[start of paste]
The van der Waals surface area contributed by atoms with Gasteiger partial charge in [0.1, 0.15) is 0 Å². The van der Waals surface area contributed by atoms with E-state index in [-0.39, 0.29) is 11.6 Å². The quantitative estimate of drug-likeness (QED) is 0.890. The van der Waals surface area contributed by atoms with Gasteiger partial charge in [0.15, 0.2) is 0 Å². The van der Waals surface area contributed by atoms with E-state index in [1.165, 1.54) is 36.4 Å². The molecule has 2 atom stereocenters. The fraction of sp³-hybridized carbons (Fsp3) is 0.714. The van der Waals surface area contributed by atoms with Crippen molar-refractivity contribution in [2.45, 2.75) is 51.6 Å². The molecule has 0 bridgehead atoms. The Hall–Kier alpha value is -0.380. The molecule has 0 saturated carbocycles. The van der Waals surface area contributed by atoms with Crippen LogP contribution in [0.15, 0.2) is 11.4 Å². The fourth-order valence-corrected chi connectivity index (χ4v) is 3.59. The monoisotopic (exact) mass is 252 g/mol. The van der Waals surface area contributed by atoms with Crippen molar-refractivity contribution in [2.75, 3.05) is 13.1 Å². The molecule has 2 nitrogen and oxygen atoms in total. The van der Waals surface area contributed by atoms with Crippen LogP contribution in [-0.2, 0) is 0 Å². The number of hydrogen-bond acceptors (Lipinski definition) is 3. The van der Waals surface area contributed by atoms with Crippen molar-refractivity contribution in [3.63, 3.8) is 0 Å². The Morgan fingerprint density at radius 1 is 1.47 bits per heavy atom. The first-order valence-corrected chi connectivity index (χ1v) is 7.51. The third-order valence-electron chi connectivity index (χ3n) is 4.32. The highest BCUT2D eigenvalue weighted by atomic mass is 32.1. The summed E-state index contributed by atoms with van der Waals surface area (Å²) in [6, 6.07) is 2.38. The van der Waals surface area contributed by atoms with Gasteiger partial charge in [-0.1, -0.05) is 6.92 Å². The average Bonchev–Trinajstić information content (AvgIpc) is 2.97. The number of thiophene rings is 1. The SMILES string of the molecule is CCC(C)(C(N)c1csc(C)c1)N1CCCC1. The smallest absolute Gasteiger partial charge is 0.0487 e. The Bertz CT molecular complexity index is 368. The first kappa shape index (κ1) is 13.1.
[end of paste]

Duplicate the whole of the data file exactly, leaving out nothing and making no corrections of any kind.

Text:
The van der Waals surface area contributed by atoms with Gasteiger partial charge in [0.1, 0.15) is 0 Å². The van der Waals surface area contributed by atoms with E-state index in [-0.39, 0.29) is 11.6 Å². The quantitative estimate of drug-likeness (QED) is 0.890. The van der Waals surface area contributed by atoms with Gasteiger partial charge in [0.15, 0.2) is 0 Å². The van der Waals surface area contributed by atoms with E-state index in [1.165, 1.54) is 36.4 Å². The molecule has 2 atom stereocenters. The fraction of sp³-hybridized carbons (Fsp3) is 0.714. The van der Waals surface area contributed by atoms with Crippen molar-refractivity contribution in [2.45, 2.75) is 51.6 Å². The molecule has 0 bridgehead atoms. The Hall–Kier alpha value is -0.380. The molecule has 0 saturated carbocycles. The van der Waals surface area contributed by atoms with Crippen LogP contribution in [0.15, 0.2) is 11.4 Å². The fourth-order valence-corrected chi connectivity index (χ4v) is 3.59. The monoisotopic (exact) mass is 252 g/mol. The van der Waals surface area contributed by atoms with Crippen molar-refractivity contribution in [2.75, 3.05) is 13.1 Å². The molecule has 2 nitrogen and oxygen atoms in total. The van der Waals surface area contributed by atoms with Crippen LogP contribution in [-0.2, 0) is 0 Å². The number of hydrogen-bond acceptors (Lipinski definition) is 3. The van der Waals surface area contributed by atoms with Crippen molar-refractivity contribution in [3.63, 3.8) is 0 Å². The Morgan fingerprint density at radius 1 is 1.47 bits per heavy atom. The first-order valence-corrected chi connectivity index (χ1v) is 7.51. The third-order valence-electron chi connectivity index (χ3n) is 4.32. The highest BCUT2D eigenvalue weighted by atomic mass is 32.1. The summed E-state index contributed by atoms with van der Waals surface area (Å²) in [6, 6.07) is 2.38. The van der Waals surface area contributed by atoms with Gasteiger partial charge in [-0.1, -0.05) is 6.92 Å². The average Bonchev–Trinajstić information content (AvgIpc) is 2.97. The number of thiophene rings is 1. The SMILES string of the molecule is CCC(C)(C(N)c1csc(C)c1)N1CCCC1. The smallest absolute Gasteiger partial charge is 0.0487 e. The Bertz CT molecular complexity index is 368. The first kappa shape index (κ1) is 13.1.